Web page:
McCormick County Council, July 19:
– Amanda Smith
Mims Community Center wins nearly $5 million in renovations
McCormick County Council unanimously approved an agreement to move forward with renovations at the W.S. Mims Community Center in the amount of $4,992,778. The agreement authorizes the county administrator to work with the Greenville architectural firm DP3 Architects.
Located at 516 Mims Drive in McCormick, the Mims Community Center project was listed as costing around $2.5 million dollars two years ago. Due to inflation and other factors, however, the cost of the project has doubled since.
According to Administrator Stephens, funding is coming from various sources, none of which are additional costs for taxpayers. Stephens provided a breakdown, mentioning funds from the Capital Penny Sales Tax (CPST), local government funds, tribunal grants, and general obligation bonds. He emphasized that the project was essential to address community needs and timeliness was essential to avoid higher costs in the future.
artist rendition of new building
According to the DP3 Architects website, the renovation of the community center will “optimize its current recreation department administrative functions, expand its program offerings through enhanced facilities, and possibly accommodate a future daycare center.”
Troy water tank approved for improvements up to $500k
Burk addresses Council
An urgent matter concerning the Troy water tank in McCormick County was presented to McCormick County Council by Patrick Burk on behalf of the engineering firm Thomas & Hutton during the monthly meeting Tuesday night. The Troy tank is only operating at 30% capacity and the firm recommended immediate installation of a booster station to assist with the water storage shortage.
Burk stressed the importance of having water in the Troy tank, as lack of water storage is a critical issue in terms of fire protection and safety.
“An empty tank doesn’t put out fires,” Burk said.
Burk and others at Thomas & Hutton compiled a narrative for a preapplication to the State Economic and Infrastructure Development Group (SEID) which must be sent in by July 21. Burk encouraged council to go ahead and submit the preapplication.
“Up to $500,000 can be awarded to you guys if you express a critical need and you do have one in the Troy tank,” Burk said.
The grant requires a 50/50 match, however, meaning council would need to commit $500,000 of its own funds.
Burk explained that a booster station would positively impact the water system by pumping more water into the tank and raising water pressure as well as cycling more of the tank’s water. This cycling would decrease the total trihalomethanes for which council is under a consent order from the Department of Health and Environmental Control (DHEC).
County Administrator Columbus Stephens commented that capital funding has been set aside for special projects such as this. “We do have the availability to match the individual grant that he’s sharing with us,” Stephens said.
Councilwoman Jacqueline Brown highlighted that the Troy tank has been an ongoing problem and expressed hope that Thomas & Hutton’s proposal would resolve the issue. Burk assured her that the booster station would address the tank’s shortcomings. The full application would be due in September.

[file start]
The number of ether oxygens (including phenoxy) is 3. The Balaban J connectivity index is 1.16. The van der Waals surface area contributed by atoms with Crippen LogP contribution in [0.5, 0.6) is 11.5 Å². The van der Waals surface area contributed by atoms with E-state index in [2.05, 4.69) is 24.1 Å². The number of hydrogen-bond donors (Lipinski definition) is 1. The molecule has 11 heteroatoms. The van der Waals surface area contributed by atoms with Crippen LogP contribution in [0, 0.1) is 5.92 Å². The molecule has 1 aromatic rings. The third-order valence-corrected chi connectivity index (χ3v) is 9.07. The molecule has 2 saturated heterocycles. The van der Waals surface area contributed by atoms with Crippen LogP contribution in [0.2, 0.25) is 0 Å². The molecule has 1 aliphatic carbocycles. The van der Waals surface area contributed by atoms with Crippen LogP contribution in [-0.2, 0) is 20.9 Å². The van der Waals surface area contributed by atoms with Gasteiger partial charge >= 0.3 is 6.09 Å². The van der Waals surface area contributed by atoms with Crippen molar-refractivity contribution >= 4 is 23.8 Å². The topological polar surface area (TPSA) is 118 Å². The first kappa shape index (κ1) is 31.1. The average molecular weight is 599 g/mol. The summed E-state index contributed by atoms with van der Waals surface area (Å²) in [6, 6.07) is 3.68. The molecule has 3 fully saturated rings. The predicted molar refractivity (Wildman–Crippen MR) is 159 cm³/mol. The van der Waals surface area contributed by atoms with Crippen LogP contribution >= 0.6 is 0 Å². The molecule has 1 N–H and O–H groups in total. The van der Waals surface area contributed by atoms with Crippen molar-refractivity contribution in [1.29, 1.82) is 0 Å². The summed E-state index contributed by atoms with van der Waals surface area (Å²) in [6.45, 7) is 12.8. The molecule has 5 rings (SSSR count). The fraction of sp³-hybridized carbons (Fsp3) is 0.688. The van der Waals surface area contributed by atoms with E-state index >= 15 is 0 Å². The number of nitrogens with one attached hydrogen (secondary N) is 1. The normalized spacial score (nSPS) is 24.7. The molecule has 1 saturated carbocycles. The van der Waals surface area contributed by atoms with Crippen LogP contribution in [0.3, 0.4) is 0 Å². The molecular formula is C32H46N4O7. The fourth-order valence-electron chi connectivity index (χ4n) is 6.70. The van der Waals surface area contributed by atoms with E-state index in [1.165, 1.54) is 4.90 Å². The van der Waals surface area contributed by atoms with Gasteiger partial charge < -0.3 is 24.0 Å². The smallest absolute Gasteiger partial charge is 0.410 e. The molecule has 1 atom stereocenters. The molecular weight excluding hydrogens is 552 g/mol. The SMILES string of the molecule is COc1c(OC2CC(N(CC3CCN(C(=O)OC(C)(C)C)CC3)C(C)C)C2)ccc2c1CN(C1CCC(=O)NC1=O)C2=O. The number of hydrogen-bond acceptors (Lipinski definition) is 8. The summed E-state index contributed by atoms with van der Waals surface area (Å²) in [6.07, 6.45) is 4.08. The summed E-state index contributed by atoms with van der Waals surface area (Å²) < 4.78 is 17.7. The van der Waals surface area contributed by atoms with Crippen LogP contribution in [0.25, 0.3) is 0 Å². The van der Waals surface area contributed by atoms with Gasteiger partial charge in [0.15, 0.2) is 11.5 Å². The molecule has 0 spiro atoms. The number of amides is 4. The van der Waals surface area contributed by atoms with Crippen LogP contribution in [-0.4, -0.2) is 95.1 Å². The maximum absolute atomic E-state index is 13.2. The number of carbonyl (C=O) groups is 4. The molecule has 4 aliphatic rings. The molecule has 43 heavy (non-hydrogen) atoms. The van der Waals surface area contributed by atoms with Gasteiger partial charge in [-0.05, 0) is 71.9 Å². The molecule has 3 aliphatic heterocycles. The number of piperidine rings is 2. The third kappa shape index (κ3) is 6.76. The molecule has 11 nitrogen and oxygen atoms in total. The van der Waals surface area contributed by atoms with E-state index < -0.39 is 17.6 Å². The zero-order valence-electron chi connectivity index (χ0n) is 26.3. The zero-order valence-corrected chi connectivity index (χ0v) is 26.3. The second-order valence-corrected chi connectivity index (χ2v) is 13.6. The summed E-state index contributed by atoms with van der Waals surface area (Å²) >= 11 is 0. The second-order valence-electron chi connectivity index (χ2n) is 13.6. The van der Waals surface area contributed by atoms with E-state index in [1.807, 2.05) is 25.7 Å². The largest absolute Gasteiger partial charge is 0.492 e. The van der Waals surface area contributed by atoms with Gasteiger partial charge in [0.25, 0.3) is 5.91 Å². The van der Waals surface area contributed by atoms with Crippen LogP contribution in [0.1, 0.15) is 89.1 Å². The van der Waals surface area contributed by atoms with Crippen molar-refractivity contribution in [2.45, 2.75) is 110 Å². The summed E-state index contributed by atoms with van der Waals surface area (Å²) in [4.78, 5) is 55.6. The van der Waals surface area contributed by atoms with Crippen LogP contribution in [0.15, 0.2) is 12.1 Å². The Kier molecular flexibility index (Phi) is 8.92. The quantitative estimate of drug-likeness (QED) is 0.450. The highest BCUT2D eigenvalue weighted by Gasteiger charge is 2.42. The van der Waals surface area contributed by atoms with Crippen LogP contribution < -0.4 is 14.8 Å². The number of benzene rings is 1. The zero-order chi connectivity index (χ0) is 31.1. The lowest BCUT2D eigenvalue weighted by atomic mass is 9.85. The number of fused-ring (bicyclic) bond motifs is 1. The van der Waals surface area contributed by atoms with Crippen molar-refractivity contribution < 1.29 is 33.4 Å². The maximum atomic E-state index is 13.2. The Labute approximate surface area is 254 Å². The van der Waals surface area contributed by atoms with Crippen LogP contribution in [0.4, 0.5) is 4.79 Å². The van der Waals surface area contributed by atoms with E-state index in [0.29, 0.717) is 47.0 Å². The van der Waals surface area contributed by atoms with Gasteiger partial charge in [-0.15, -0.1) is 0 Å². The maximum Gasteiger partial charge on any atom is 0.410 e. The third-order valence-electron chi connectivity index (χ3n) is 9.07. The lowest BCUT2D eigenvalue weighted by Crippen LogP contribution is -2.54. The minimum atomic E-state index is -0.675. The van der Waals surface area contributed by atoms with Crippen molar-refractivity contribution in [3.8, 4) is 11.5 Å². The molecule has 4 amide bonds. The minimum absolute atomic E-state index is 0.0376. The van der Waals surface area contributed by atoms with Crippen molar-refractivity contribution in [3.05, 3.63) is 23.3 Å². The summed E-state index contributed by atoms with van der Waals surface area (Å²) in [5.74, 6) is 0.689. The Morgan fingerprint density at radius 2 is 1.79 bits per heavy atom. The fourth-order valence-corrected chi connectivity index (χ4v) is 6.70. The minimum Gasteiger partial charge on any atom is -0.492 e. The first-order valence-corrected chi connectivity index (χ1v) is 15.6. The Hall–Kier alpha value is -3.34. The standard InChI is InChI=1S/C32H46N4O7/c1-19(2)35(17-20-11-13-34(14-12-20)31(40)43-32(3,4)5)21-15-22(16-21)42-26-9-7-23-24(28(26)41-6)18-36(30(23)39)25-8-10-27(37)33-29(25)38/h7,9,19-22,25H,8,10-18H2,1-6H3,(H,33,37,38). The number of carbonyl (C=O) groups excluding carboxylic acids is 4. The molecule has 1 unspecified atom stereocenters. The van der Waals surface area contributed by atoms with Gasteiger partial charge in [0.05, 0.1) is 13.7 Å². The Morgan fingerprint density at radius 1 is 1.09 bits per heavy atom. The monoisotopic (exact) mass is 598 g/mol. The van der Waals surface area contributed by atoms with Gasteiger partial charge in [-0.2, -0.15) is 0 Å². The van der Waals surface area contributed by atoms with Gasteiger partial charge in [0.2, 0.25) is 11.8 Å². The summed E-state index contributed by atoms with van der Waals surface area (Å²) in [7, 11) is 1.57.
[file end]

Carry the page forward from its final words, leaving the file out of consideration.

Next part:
When up for a vote, council unanimously approved Burk’s recommendation to submit Thomas & Hutton’s preapplication for SEID grant funds.
Fire plan controversy
Heated discussions over a proposed fire tax plan took place during the meeting. Tamala White, a McCormick County resident, addressed the council, expressing her concerns about equity and providing specific examples of potential flaws in the plan.
White began by identifying the meaning of equity as “fair and impartial,” and cited that this was the main idea given behind the plan which she saw as mainly proposed by Councilman Chuck Cook.
One of White’s examples of a potential flaw in the plan involved the installation of a new water line and fire hydrants on Dogwood Lane, a short two-tenths of a mile road with only nine homes. She pointed out that the Parksville Fire Station was nearby, raising questions about the necessity and cost-effectiveness of the project. She compared this to the situation on Liberty Hill Road, where residents must travel three miles to reach the nearest fire hydrant and six to nine miles to reach the nearest fire department.
Councilman Cook responded by clarifying that the focus of the plan was on equitable funding rather than the placement of fire hydrants. “I would point out that when we talk about equity, that is based on the comparison between what taxpayers in the unincorporated areas of the county are paying,” he said. “On a dollar-for-dollar basis, based on their assessments, those in the incorporated areas of the county and in SLV (Savannah Lakes Village) are paying five times as much for the same value of property as people are paying in the unincorporated areas of the county.”
White responded that true equity had to encompass both funding and infrastructure. “If you can’t provide us the same service that you’re trying to charge us for, how can that be fair?” she said. “You can’t delineate equity in money and infrastructure. Equity is equity. Fair and impartial. And until you can get it to that point, I don’t believe you can do this.”
Parksville Chief Knopp
Parksville Fire Chief Richie Knopp also expressed his dissatisfaction with the proposed plan. He emphasized that fire departments have community support and urged council to consider residents’ grievances. He suggested appointing a neutral mediator between the community and council to get the community’s feedback on what they want from the fire plan.